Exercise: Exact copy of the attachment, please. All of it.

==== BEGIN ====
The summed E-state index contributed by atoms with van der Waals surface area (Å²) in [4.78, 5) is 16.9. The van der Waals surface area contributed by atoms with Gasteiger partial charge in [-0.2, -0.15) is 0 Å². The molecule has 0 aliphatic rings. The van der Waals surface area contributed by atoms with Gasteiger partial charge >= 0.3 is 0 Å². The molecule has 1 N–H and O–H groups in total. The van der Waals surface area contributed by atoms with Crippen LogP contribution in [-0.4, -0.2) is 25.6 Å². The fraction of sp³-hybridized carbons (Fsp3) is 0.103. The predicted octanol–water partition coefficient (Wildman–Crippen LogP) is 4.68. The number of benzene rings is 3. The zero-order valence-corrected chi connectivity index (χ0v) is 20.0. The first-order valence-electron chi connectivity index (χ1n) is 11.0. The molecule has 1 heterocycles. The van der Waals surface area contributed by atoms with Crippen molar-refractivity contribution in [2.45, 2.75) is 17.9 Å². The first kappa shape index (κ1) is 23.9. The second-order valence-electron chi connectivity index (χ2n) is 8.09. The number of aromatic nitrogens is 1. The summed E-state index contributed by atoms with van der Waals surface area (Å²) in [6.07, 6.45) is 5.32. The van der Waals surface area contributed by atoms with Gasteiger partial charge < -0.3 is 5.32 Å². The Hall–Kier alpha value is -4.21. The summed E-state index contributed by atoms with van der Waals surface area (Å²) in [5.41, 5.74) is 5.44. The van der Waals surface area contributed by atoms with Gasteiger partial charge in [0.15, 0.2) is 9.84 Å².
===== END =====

The summed E-state index contributed by atoms with van der Waals surface area (Å²) in [4.78, 5) is 16.9. The van der Waals surface area contributed by atoms with Gasteiger partial charge in [-0.2, -0.15) is 0 Å². The molecule has 0 aliphatic rings. The van der Waals surface area contributed by atoms with Gasteiger partial charge >= 0.3 is 0 Å². The molecule has 1 N–H and O–H groups in total. The van der Waals surface area contributed by atoms with Crippen LogP contribution in [-0.4, -0.2) is 25.6 Å². The fraction of sp³-hybridized carbons (Fsp3) is 0.103. The predicted octanol–water partition coefficient (Wildman–Crippen LogP) is 4.68. The number of benzene rings is 3. The zero-order valence-corrected chi connectivity index (χ0v) is 20.0. The first-order valence-electron chi connectivity index (χ1n) is 11.0. The molecule has 1 heterocycles. The van der Waals surface area contributed by atoms with Crippen molar-refractivity contribution in [2.45, 2.75) is 17.9 Å². The first kappa shape index (κ1) is 23.9. The second-order valence-electron chi connectivity index (χ2n) is 8.09. The number of aromatic nitrogens is 1. The summed E-state index contributed by atoms with van der Waals surface area (Å²) in [6.07, 6.45) is 5.32. The van der Waals surface area contributed by atoms with Gasteiger partial charge < -0.3 is 5.32 Å². The Hall–Kier alpha value is -4.21. The summed E-state index contributed by atoms with van der Waals surface area (Å²) in [5.41, 5.74) is 5.44. The van der Waals surface area contributed by atoms with Gasteiger partial charge in [0.15, 0.2) is 9.84 Å².